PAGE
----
NHPBS Explores Demand for Paid Caregivers in Aging NH

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DURHAM — How do we ensure that a growing population of aging Americans live their final years with dignity, and how do we adequately support the caregivers who secure that dignity?

New Hampshire PBS, in partnership with the Endowment for Health,explores these questions in the upcoming program Call to Care NH, premiering Thursday, October 26 at 8:30 pm.

The program is being presented as a companion to the national documentary America Reframed: CARE, airing at 7:30 pm on NHPBS. The evening will focus on the relationships between paid caregivers and their clients, withCall to Care NH exploring the unique challenges they face in New Hampshire.
Northern New England has the oldest population by median age in the country and a rural geography that can leave individuals isolated from their communities.

“One in five NH residents will be over the age of 65 by 2020,” says Kelly LaFlamme, Endowment for Health program director. “Paid caregivers are a critical support to healthy aging.”

The caregivers featured in Call to Care NH are deeply committed to their careers. Home health aide Peggy Drouin began caring for her elderly neighbors when she was just eight. Roger Maurier decided to become a professional caregiver while looking for a passion to pursue in retirement.

LaFlamme says, “Paid caregiving is rewarding work but more needs to be done to ensure that this professional calling is valued, fairly compensated and supported.”

The program follows home health aides and nursing assistants in elder care facilities, chronicling the strenuous physical and emotional requirements of the job. Despite the intimate and essential nature of the work, median salary for a home health aide is just $21,920 a year, about $12 an hour.

As producer Phil Vaughn notes, “So many people depend on paid caregivers to help increase the quality of life for loved ones or themselves, yet they receive slightly more than minimum wage.”

LaFlamme concurs, “Low wages caused by low reimbursement rates and other factors make it difficult for dedicated paid caregivers to make a living doing a job they love.”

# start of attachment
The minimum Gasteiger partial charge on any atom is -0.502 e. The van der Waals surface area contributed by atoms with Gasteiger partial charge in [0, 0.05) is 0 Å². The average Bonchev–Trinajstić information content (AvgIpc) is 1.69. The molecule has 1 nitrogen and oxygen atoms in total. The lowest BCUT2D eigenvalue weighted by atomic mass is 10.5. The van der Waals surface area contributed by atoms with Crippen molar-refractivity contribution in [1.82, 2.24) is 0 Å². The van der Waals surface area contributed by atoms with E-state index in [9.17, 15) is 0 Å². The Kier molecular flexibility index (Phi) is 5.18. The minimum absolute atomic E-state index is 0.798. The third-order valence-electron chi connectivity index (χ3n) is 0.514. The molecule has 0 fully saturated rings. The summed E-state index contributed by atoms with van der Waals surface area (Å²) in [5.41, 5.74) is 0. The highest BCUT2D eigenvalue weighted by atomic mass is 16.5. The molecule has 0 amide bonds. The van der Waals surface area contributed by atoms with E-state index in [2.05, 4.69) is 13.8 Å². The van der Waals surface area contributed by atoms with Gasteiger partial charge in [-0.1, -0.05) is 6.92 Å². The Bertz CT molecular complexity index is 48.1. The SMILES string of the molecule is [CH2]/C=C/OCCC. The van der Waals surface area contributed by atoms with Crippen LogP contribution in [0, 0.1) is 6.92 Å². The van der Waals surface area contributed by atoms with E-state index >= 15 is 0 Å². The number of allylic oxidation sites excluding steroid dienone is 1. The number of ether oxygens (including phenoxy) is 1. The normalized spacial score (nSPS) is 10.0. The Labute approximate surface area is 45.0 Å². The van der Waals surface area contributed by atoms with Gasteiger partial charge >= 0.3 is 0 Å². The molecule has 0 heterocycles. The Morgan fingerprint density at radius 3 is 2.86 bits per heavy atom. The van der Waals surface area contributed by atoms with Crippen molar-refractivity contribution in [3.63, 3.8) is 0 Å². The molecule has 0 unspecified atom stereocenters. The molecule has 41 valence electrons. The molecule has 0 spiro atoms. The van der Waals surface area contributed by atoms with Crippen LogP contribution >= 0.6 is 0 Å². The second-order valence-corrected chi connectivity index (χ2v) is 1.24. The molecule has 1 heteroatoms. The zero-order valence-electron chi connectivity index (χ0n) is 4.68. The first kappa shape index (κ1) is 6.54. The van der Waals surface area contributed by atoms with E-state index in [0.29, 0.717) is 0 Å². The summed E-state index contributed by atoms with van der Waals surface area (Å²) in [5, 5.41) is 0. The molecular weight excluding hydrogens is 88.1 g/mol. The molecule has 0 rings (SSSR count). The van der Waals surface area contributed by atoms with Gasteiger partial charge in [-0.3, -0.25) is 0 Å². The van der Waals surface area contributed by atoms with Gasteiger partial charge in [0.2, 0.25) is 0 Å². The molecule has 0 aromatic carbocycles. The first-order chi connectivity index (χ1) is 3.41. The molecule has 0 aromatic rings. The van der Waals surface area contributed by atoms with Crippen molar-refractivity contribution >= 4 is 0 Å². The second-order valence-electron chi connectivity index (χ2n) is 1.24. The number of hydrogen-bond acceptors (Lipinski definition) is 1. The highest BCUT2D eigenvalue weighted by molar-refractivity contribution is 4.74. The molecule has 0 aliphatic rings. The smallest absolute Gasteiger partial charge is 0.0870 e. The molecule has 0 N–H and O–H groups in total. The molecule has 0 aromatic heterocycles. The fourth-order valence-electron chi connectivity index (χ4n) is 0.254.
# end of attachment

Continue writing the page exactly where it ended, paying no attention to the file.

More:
Currently, demand for professional caregivers far exceeds supply. Home Health Aide is the most in demand job in New Hampshire and across the country. Federal labor statistics project a 38% growth in the field by 2024.

According to America Reframed: CARE director Deirdre Fishel, “Elder care has been seen mostly as a private, family matter. But it is a societal issue that will affect all of us, regardless of race, geographical location, or even party affiliation.”

As Call to Care NH investigates these challenges, it will bring together an in-studio panel of professionals to discuss possible solutions to the problems facing the field.  While the needs of an aging baby boom generation present a potential elder care crisis, it may also provide the momentum needed to institute positive changes for caregivers, patients and their families.

About New Hampshire PBS:  New Hampshire PBS inspires one million Granite Staters each month with engaging and trusted local and national programs and services on-air, online, via mobile, in classrooms and in communities. Beyond its award-winning television programs, New Hampshire PBS is a leader in education and community engagement. www.nhpbs.org

About Endowment for Health: The Endowment for Health works to improve the health and reduce the burden of illness for the people of New Hampshire – especially the vulnerable and underserved.  Since 2001, the Endowment has awarded more than 1,200 grants totaling more than $47 million to support a wide range of health-related projects in New Hampshire. For more information about the Endowment for Health, visit www.endowmentforhealth.org

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